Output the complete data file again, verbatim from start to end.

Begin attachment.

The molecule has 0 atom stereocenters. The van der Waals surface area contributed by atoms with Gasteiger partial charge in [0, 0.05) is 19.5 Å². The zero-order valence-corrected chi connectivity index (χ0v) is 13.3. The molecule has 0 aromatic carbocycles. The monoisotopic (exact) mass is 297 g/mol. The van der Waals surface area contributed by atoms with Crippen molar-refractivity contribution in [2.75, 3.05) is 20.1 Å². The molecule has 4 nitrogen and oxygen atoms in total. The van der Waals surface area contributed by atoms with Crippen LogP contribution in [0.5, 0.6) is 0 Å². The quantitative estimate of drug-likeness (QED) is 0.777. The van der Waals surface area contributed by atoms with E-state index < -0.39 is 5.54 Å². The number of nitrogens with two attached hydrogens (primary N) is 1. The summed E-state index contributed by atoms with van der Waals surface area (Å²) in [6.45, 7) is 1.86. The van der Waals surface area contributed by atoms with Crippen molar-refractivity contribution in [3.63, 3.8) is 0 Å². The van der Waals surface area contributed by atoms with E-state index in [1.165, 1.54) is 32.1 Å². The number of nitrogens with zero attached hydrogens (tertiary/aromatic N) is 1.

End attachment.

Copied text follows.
The molecule has 0 atom stereocenters. The van der Waals surface area contributed by atoms with Gasteiger partial charge in [0, 0.05) is 19.5 Å². The zero-order valence-corrected chi connectivity index (χ0v) is 13.3. The molecule has 0 aromatic carbocycles. The monoisotopic (exact) mass is 297 g/mol. The van der Waals surface area contributed by atoms with Crippen molar-refractivity contribution in [2.75, 3.05) is 20.1 Å². The molecule has 4 nitrogen and oxygen atoms in total. The van der Waals surface area contributed by atoms with Crippen LogP contribution in [0.5, 0.6) is 0 Å². The quantitative estimate of drug-likeness (QED) is 0.777. The van der Waals surface area contributed by atoms with E-state index < -0.39 is 5.54 Å². The number of nitrogens with two attached hydrogens (primary N) is 1. The summed E-state index contributed by atoms with van der Waals surface area (Å²) in [6.45, 7) is 1.86. The van der Waals surface area contributed by atoms with Crippen molar-refractivity contribution in [3.63, 3.8) is 0 Å². The van der Waals surface area contributed by atoms with E-state index in [1.165, 1.54) is 32.1 Å². The number of nitrogens with zero attached hydrogens (tertiary/aromatic N) is 1.